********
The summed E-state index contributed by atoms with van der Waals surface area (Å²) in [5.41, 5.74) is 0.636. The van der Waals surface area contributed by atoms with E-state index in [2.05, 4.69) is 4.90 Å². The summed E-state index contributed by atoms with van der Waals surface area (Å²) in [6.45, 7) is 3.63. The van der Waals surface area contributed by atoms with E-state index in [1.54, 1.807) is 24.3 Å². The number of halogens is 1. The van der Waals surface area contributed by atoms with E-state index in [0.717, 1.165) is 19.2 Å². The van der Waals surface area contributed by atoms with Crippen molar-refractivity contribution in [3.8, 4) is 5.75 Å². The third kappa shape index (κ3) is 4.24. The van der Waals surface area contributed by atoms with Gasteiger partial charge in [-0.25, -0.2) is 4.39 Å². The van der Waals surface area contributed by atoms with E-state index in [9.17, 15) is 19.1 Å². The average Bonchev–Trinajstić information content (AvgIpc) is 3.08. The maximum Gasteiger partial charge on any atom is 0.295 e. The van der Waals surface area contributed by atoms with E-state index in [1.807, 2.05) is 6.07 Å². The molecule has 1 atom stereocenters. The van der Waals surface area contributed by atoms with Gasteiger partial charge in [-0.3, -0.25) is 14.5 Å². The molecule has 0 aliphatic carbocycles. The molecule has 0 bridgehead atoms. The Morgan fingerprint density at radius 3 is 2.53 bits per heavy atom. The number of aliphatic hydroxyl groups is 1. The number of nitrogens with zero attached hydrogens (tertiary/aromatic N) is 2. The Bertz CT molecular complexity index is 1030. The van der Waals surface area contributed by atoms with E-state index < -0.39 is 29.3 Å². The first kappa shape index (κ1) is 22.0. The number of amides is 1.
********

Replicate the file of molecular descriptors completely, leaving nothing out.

The summed E-state index contributed by atoms with van der Waals surface area (Å²) in [5.41, 5.74) is 0.636. The van der Waals surface area contributed by atoms with E-state index in [2.05, 4.69) is 4.90 Å². The summed E-state index contributed by atoms with van der Waals surface area (Å²) in [6.45, 7) is 3.63. The van der Waals surface area contributed by atoms with E-state index in [1.54, 1.807) is 24.3 Å². The number of halogens is 1. The van der Waals surface area contributed by atoms with E-state index in [0.717, 1.165) is 19.2 Å². The van der Waals surface area contributed by atoms with Crippen molar-refractivity contribution in [3.8, 4) is 5.75 Å². The third kappa shape index (κ3) is 4.24. The van der Waals surface area contributed by atoms with Gasteiger partial charge in [-0.25, -0.2) is 4.39 Å². The van der Waals surface area contributed by atoms with E-state index in [9.17, 15) is 19.1 Å². The average Bonchev–Trinajstić information content (AvgIpc) is 3.08. The maximum Gasteiger partial charge on any atom is 0.295 e. The van der Waals surface area contributed by atoms with E-state index in [1.807, 2.05) is 6.07 Å². The molecule has 1 atom stereocenters. The van der Waals surface area contributed by atoms with Gasteiger partial charge in [-0.3, -0.25) is 14.5 Å². The molecule has 0 aliphatic carbocycles. The molecule has 0 bridgehead atoms. The Morgan fingerprint density at radius 3 is 2.53 bits per heavy atom. The number of aliphatic hydroxyl groups is 1. The number of nitrogens with zero attached hydrogens (tertiary/aromatic N) is 2. The Bertz CT molecular complexity index is 1030. The van der Waals surface area contributed by atoms with E-state index < -0.39 is 29.3 Å². The first kappa shape index (κ1) is 22.0. The number of amides is 1.